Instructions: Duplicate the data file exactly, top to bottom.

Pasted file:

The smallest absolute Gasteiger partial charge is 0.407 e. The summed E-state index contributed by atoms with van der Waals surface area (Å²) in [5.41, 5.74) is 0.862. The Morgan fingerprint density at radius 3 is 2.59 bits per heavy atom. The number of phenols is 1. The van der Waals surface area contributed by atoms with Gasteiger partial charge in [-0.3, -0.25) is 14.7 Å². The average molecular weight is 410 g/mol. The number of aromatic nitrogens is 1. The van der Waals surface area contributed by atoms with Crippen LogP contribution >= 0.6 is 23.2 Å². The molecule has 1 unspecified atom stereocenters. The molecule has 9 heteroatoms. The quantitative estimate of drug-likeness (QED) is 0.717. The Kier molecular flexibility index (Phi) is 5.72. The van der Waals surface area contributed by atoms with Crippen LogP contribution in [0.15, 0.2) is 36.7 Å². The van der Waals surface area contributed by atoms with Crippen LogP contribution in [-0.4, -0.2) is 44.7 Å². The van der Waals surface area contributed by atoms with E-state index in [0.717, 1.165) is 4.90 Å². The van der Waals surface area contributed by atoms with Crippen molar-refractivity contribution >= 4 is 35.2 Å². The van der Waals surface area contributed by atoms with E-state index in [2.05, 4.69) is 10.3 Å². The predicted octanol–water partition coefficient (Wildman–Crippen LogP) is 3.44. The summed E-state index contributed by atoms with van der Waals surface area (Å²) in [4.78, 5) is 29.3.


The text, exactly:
The smallest absolute Gasteiger partial charge is 0.407 e. The summed E-state index contributed by atoms with van der Waals surface area (Å²) in [5.41, 5.74) is 0.862. The Morgan fingerprint density at radius 3 is 2.59 bits per heavy atom. The number of phenols is 1. The van der Waals surface area contributed by atoms with Gasteiger partial charge in [-0.3, -0.25) is 14.7 Å². The average molecular weight is 410 g/mol. The number of aromatic nitrogens is 1. The van der Waals surface area contributed by atoms with Crippen LogP contribution >= 0.6 is 23.2 Å². The molecule has 1 unspecified atom stereocenters. The molecule has 9 heteroatoms. The quantitative estimate of drug-likeness (QED) is 0.717. The Kier molecular flexibility index (Phi) is 5.72. The van der Waals surface area contributed by atoms with Crippen LogP contribution in [0.15, 0.2) is 36.7 Å². The van der Waals surface area contributed by atoms with Crippen LogP contribution in [-0.4, -0.2) is 44.7 Å². The van der Waals surface area contributed by atoms with E-state index in [0.717, 1.165) is 4.90 Å². The van der Waals surface area contributed by atoms with Crippen molar-refractivity contribution >= 4 is 35.2 Å². The van der Waals surface area contributed by atoms with E-state index in [2.05, 4.69) is 10.3 Å². The predicted octanol–water partition coefficient (Wildman–Crippen LogP) is 3.44. The summed E-state index contributed by atoms with van der Waals surface area (Å²) in [4.78, 5) is 29.3.